Sophie Taeuber-Arp was a quiet innovator whose fame has too often been yoked to that of her husband, Jean Arp. Over time, however, she has slowly come to be seen as one of the foremost abstract artists and designers of the twentieth century. The Swiss-born Taeuber-Arp had a front row seat to the first wave of Dadaism and was, along with Mondrian and Malevich, a pioneer of Constructivism. Her singular artwork incorporated painting, sculpture, dance, fiber arts, and architecture, as hers was one of the first oeuvres to successfully bridge the divide between fine and functional art.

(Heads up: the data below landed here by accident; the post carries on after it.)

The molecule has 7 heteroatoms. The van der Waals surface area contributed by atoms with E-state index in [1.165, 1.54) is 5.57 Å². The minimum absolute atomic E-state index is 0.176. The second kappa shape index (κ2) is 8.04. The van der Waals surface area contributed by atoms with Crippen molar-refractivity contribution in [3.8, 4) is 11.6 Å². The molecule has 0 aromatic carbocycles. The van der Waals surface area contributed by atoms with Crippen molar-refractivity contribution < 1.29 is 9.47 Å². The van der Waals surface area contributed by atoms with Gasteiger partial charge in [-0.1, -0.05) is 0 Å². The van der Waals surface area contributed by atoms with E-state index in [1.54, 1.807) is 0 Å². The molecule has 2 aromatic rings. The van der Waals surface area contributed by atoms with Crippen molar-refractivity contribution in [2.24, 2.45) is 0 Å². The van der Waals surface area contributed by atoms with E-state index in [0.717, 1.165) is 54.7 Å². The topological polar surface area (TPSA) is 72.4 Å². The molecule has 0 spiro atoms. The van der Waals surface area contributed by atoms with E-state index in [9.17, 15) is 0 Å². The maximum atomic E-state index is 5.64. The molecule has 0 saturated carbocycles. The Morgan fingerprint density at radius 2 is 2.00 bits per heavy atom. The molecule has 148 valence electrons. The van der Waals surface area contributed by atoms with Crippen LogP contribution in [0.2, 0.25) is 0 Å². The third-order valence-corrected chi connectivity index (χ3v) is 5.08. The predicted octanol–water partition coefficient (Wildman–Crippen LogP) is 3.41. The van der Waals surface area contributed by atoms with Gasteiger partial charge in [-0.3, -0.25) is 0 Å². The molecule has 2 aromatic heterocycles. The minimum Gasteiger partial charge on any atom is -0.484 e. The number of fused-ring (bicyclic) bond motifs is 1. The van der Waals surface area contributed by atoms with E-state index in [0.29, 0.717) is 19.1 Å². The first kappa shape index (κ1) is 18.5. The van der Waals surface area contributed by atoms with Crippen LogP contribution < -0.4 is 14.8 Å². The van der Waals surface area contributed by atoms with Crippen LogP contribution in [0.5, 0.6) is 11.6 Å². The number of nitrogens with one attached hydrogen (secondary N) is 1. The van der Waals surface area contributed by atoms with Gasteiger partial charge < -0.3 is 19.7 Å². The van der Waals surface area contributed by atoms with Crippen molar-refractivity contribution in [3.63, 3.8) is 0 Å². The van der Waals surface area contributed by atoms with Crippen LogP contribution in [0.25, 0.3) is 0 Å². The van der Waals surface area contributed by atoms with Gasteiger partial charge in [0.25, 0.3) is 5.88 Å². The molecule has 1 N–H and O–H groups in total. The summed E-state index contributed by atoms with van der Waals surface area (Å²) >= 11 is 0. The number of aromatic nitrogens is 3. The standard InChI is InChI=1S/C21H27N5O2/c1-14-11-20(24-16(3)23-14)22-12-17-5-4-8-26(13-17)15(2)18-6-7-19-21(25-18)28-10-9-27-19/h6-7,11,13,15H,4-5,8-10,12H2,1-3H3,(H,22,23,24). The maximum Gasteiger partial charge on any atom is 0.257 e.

Now Roswitha Mair has brought us the first biography of this unique polymath, illuminating not just Tauber-Arp’s own life and work, but also the various milieux and movements in which she traveled. No fan of the Dadaists and their legacy will want to miss this first English-language translation.